AbstractOver the last two decades, high – and, in some countries, rising – rates of low-wage work have emerged as a major political concern. If low-wage jobs act as a stepping stone to higher-paying work, then even a relatively high share of low-wage work may not be a serious social problem. If, however, as appears to be the case in much of the wealthy world, low-wage work is a persistent and recurring state for many workers, then low-wages may contribute to broader income and wealth inequality and constitute a threat to social cohesion. This report draws five lessons on low-wage work from the recent experiences of the United States and other rich economies in the OECD.
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Bibliographic InfoPaper provided by Center for Economic and Policy Research (CEPR) in its series CEPR Reports and Issue Briefs with number 2012-03.
Length: 15 pages
Date of creation: Jan 2012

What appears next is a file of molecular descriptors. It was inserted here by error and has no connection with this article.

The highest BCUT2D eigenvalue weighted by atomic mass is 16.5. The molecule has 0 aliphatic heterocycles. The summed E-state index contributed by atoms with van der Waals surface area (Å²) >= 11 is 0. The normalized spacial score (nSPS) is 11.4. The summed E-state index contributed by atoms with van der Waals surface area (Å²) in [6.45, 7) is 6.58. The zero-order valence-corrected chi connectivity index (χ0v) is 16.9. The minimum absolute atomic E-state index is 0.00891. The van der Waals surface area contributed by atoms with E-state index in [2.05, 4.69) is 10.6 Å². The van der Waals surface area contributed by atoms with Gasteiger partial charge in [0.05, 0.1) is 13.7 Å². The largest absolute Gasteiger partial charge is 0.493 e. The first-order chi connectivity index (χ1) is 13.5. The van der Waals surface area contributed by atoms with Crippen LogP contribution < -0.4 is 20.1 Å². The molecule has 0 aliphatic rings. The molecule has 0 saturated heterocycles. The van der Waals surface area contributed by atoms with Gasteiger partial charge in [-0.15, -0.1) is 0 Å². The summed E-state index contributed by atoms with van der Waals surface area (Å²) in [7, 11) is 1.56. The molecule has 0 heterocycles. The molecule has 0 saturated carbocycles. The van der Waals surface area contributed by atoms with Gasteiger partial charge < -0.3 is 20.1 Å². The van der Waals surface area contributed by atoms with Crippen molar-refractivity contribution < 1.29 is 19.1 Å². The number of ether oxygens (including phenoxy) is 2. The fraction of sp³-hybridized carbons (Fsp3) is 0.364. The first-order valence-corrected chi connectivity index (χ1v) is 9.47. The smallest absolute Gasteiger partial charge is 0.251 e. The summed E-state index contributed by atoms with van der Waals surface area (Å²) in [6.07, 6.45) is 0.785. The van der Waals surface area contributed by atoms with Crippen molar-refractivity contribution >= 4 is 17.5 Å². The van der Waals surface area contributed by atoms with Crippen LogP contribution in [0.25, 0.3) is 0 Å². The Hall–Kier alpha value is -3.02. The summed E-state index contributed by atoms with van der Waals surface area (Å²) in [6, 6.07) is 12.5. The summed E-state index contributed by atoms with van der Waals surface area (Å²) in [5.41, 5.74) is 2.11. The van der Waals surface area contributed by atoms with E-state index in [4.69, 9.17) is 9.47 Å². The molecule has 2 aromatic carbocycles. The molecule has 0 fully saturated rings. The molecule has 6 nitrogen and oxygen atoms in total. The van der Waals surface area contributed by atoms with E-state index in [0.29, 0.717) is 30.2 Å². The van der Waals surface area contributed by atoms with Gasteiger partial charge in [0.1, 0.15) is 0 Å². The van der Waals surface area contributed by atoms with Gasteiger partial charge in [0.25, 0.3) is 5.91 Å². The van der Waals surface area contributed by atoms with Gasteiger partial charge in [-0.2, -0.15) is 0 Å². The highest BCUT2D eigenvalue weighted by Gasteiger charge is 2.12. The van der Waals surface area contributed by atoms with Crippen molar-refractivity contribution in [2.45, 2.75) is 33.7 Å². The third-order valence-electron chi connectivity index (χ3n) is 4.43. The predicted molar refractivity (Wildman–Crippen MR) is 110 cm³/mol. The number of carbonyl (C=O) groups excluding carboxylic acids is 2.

Date of revision:
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low-wage; minimum wage; EITC; unions;
Find related papers by JEL classification:
- J - Labor and Demographic Economics
- J3 - Labor and Demographic Economics - - Wages, Compensation, and Labor Costs
- J31 - Labor and Demographic Economics - - Wages, Compensation, and Labor Costs - - - Wage Level and Structure; Wage Differentials
- J8 - Labor and Demographic Economics - - Labor Standards
- J88 - Labor and Demographic Economics - - Labor Standards - - - Public Policy
- J5 - Labor and Demographic Economics - - Labor-Management Relations, Trade Unions, and Collective Bargaining
- J51 - Labor and Demographic Economics - - Labor-Management Relations, Trade Unions, and Collective Bargaining - - - Trade Unions: Objectives, Structure, and Effects
This paper has been announced in the following NEP Reports:
- NEP-ALL-2012-02-27 (All new papers)
- NEP-LAB-2012-02-27 (Labour Economics)
- NEP-PKE-2012-02-27 (Post Keynesian Economics)
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